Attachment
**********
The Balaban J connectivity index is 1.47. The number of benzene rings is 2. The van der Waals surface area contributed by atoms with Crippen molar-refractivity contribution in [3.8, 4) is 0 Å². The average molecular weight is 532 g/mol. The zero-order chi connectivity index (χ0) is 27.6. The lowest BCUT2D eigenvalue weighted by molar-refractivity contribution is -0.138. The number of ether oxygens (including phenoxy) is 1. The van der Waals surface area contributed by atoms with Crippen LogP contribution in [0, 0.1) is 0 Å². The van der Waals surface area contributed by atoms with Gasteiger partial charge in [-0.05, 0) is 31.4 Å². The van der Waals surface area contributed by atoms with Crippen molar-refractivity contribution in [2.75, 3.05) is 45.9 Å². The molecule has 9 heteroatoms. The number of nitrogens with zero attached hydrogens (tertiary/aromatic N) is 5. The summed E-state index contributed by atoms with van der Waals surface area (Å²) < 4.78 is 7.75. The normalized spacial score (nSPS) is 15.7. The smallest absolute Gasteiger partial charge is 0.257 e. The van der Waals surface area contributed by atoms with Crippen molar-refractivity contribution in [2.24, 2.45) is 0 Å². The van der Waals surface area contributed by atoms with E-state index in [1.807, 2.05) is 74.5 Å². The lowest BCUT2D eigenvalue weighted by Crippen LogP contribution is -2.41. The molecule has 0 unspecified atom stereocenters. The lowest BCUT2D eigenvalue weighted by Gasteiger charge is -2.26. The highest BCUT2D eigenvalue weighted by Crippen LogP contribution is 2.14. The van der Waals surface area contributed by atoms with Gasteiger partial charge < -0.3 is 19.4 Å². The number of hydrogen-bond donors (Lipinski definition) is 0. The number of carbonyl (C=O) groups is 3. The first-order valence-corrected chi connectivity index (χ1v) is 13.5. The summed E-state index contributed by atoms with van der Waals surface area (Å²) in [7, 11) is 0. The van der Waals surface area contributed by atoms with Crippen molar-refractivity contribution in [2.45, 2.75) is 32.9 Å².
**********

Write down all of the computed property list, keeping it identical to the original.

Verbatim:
The Balaban J connectivity index is 1.47. The number of benzene rings is 2. The van der Waals surface area contributed by atoms with Crippen molar-refractivity contribution in [3.8, 4) is 0 Å². The average molecular weight is 532 g/mol. The zero-order chi connectivity index (χ0) is 27.6. The lowest BCUT2D eigenvalue weighted by molar-refractivity contribution is -0.138. The number of ether oxygens (including phenoxy) is 1. The van der Waals surface area contributed by atoms with Crippen LogP contribution in [0, 0.1) is 0 Å². The van der Waals surface area contributed by atoms with Gasteiger partial charge in [-0.05, 0) is 31.4 Å². The van der Waals surface area contributed by atoms with Crippen molar-refractivity contribution in [2.75, 3.05) is 45.9 Å². The molecule has 9 heteroatoms. The number of nitrogens with zero attached hydrogens (tertiary/aromatic N) is 5. The summed E-state index contributed by atoms with van der Waals surface area (Å²) < 4.78 is 7.75. The normalized spacial score (nSPS) is 15.7. The smallest absolute Gasteiger partial charge is 0.257 e. The van der Waals surface area contributed by atoms with Crippen molar-refractivity contribution in [2.24, 2.45) is 0 Å². The van der Waals surface area contributed by atoms with E-state index in [1.807, 2.05) is 74.5 Å². The lowest BCUT2D eigenvalue weighted by Crippen LogP contribution is -2.41. The molecule has 0 unspecified atom stereocenters. The lowest BCUT2D eigenvalue weighted by Gasteiger charge is -2.26. The highest BCUT2D eigenvalue weighted by Crippen LogP contribution is 2.14. The van der Waals surface area contributed by atoms with Gasteiger partial charge < -0.3 is 19.4 Å². The number of hydrogen-bond donors (Lipinski definition) is 0. The number of carbonyl (C=O) groups is 3. The first-order valence-corrected chi connectivity index (χ1v) is 13.5. The summed E-state index contributed by atoms with van der Waals surface area (Å²) in [7, 11) is 0. The van der Waals surface area contributed by atoms with Crippen molar-refractivity contribution in [2.45, 2.75) is 32.9 Å².